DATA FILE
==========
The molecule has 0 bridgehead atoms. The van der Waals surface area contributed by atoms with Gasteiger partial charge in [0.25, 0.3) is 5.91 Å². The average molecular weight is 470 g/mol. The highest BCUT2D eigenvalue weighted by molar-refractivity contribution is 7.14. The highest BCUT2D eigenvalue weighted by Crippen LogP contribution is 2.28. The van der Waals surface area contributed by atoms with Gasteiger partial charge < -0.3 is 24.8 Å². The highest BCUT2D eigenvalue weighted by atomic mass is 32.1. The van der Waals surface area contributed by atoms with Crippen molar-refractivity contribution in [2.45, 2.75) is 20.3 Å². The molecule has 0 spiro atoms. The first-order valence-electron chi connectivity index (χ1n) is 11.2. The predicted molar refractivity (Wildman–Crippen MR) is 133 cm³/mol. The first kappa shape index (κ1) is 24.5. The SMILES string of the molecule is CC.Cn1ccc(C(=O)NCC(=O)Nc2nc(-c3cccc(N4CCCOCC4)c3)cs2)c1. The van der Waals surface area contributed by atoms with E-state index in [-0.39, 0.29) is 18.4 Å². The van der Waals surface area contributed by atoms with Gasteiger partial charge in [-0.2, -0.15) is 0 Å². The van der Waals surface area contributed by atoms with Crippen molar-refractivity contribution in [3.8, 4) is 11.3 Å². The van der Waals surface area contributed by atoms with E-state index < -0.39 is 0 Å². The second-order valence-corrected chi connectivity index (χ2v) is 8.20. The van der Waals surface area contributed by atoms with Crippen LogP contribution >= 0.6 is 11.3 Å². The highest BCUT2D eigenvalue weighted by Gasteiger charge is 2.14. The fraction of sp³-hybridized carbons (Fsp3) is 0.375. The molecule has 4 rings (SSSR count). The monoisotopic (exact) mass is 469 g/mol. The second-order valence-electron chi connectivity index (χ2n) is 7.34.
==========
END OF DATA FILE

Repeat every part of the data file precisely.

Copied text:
The molecule has 0 bridgehead atoms. The van der Waals surface area contributed by atoms with Gasteiger partial charge in [0.25, 0.3) is 5.91 Å². The average molecular weight is 470 g/mol. The highest BCUT2D eigenvalue weighted by molar-refractivity contribution is 7.14. The highest BCUT2D eigenvalue weighted by Crippen LogP contribution is 2.28. The van der Waals surface area contributed by atoms with Gasteiger partial charge < -0.3 is 24.8 Å². The highest BCUT2D eigenvalue weighted by atomic mass is 32.1. The van der Waals surface area contributed by atoms with Crippen molar-refractivity contribution in [2.45, 2.75) is 20.3 Å². The molecule has 0 spiro atoms. The first-order valence-electron chi connectivity index (χ1n) is 11.2. The predicted molar refractivity (Wildman–Crippen MR) is 133 cm³/mol. The first kappa shape index (κ1) is 24.5. The SMILES string of the molecule is CC.Cn1ccc(C(=O)NCC(=O)Nc2nc(-c3cccc(N4CCCOCC4)c3)cs2)c1. The van der Waals surface area contributed by atoms with E-state index in [-0.39, 0.29) is 18.4 Å². The van der Waals surface area contributed by atoms with Gasteiger partial charge in [-0.2, -0.15) is 0 Å². The van der Waals surface area contributed by atoms with Crippen molar-refractivity contribution in [3.8, 4) is 11.3 Å². The van der Waals surface area contributed by atoms with E-state index < -0.39 is 0 Å². The second-order valence-corrected chi connectivity index (χ2v) is 8.20. The van der Waals surface area contributed by atoms with Crippen LogP contribution >= 0.6 is 11.3 Å². The highest BCUT2D eigenvalue weighted by Gasteiger charge is 2.14. The fraction of sp³-hybridized carbons (Fsp3) is 0.375. The molecule has 4 rings (SSSR count). The monoisotopic (exact) mass is 469 g/mol. The second-order valence-electron chi connectivity index (χ2n) is 7.34.